With do not have a strong link with politicians. The only link we have with the politics is the parliamentarians.

What are the impacts you are seeing in your country and locally from climate change?

I can say that the first problem that we have in Togo is the rain. The rainy seasons are not really what they were over the last ten years. Agricultural activities are really affected by climate change and here in Togo our main activity is agriculture. Agriculture represents 80% of our economic output and it is one of the areas where a lot of people can find a job and can work.

That area is really badly affected. Firstly the lands are not very productive. The seasons are not respecting the normal and also sometimes we are affected by flooding. In the coastal areas, the sea level is rising so we are facing that problem too. The disaster risks are becoming more and more important in our countries.

Also our forests are facing a lot of problems because people do not get what they need in agriculture – the results or the fruit of their activity – so they are cutting down a lot of trees to meet their energy needs.

The problem is similar in the countries where we are working. Another issue is desertification. In Niger for example they are facing a lot of problems with desertification and with fresh water too.

What would be your vision for 2050? How do we get there?

Our vision is that maybe it can be a world where communities are strengthened and they have the tools to adapt to climate change and to mitigate it. Also communities with clean energy and also where water problems are resolved.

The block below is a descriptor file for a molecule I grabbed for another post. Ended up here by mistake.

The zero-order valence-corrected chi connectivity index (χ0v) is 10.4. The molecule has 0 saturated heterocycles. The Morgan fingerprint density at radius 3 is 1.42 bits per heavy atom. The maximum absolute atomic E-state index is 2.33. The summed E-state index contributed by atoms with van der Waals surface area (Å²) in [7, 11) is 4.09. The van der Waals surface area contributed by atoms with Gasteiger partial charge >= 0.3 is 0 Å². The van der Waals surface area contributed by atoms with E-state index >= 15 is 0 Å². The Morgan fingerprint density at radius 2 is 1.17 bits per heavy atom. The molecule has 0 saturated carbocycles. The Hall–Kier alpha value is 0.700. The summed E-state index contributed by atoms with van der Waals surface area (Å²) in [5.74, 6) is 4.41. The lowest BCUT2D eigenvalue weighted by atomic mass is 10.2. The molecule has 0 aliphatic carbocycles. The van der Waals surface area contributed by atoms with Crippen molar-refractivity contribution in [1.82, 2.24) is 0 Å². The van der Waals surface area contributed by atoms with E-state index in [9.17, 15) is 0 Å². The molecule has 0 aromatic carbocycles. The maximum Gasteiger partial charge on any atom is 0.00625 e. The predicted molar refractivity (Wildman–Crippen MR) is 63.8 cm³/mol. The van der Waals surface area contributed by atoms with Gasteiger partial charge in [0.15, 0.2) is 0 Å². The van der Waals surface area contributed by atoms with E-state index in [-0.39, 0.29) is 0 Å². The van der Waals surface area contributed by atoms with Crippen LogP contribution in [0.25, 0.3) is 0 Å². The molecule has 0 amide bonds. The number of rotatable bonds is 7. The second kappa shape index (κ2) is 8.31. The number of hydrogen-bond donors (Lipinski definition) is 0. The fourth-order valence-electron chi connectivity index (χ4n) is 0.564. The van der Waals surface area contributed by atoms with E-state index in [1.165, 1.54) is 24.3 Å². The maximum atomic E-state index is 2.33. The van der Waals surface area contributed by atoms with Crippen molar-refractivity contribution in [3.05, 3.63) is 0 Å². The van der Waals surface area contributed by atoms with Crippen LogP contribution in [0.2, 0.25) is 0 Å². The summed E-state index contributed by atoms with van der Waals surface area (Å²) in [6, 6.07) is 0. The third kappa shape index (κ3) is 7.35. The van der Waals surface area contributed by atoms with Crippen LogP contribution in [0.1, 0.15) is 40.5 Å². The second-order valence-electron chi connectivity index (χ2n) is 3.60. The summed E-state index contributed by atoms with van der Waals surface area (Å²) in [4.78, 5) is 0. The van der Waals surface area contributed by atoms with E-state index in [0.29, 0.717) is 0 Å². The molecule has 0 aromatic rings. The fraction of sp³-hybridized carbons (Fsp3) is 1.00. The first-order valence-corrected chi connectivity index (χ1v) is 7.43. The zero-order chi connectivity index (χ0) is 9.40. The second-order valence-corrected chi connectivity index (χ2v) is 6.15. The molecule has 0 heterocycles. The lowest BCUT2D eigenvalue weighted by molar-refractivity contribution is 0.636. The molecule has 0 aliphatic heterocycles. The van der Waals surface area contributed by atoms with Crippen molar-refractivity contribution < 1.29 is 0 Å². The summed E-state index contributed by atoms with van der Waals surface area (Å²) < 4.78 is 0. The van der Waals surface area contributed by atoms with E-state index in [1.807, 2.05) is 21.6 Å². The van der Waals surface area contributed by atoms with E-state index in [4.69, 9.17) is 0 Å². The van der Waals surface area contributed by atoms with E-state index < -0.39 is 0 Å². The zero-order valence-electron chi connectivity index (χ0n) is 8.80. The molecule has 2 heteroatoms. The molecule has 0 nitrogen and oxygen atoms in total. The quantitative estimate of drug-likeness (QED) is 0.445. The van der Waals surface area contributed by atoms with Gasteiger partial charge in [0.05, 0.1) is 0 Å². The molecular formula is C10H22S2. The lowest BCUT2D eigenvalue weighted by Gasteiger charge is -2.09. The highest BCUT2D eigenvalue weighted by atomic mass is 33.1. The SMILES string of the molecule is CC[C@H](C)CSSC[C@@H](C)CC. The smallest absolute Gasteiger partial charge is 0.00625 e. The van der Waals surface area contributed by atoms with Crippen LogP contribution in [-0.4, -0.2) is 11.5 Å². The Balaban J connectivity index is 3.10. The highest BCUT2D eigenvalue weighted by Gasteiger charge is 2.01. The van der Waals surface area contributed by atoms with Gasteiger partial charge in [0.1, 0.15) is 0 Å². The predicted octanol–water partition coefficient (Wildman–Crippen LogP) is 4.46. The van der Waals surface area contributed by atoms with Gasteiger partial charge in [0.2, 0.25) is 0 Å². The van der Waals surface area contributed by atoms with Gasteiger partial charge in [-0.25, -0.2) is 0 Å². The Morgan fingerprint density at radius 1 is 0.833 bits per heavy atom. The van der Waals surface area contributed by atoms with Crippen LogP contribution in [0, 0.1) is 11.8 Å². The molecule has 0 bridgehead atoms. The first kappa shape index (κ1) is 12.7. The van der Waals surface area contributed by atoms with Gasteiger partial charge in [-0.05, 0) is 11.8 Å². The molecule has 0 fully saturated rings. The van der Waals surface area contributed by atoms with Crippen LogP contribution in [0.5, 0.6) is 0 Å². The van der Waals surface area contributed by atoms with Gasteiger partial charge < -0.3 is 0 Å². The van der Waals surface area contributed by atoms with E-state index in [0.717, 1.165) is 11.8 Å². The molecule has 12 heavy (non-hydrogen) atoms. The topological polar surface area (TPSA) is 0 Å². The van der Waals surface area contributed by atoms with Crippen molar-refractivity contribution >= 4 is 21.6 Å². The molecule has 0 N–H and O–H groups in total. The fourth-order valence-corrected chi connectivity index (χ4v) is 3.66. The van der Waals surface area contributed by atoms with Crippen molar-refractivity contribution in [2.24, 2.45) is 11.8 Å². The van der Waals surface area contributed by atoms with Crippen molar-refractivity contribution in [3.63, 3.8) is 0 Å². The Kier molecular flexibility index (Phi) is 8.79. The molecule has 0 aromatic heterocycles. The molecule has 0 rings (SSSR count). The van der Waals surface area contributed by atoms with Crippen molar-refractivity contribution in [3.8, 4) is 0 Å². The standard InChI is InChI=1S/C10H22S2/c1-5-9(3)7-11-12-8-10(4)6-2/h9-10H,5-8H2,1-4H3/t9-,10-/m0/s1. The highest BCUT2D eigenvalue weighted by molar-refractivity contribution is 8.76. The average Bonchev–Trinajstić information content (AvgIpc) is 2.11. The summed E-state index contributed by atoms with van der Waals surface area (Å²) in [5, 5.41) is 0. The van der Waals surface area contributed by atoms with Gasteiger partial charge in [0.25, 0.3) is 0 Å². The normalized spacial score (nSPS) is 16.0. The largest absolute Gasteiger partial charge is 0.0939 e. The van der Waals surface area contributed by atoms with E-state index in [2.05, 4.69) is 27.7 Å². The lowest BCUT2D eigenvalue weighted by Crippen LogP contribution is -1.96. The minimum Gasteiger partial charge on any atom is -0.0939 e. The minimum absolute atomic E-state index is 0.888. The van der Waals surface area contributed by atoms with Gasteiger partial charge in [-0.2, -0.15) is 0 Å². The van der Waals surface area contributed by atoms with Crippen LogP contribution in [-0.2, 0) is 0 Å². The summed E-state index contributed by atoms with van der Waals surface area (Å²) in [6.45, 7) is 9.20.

To make this happen we need to work hard with those communities to give them the right tools, like the community here in Togo that we helped to get their own Agenda 21. We have to work hard with them and find money and resources to help them to have their own planning for the long term to face climate change impacts on their communities.

What would help your group to move forward with its work?

1000 students, children and women walked in the streets of Kara, Togo asking for drinking water as part of an advocacy campaign (Source: The World Walks For Water and Sanitation)

We need technical and financial support. We also need strong mobilisation of the young people in Africa to strengthen our fight and to strengthen our voice, to make an impact on the politics and to make changes in the politics, that match the challenges we are facing such as energy poverty and a lot of disasters.

We have to make it more than we are doing here now.

We need a lot of commitment and engagement from the youth, the African youth, and also engagement from the politicians to make change in our areas.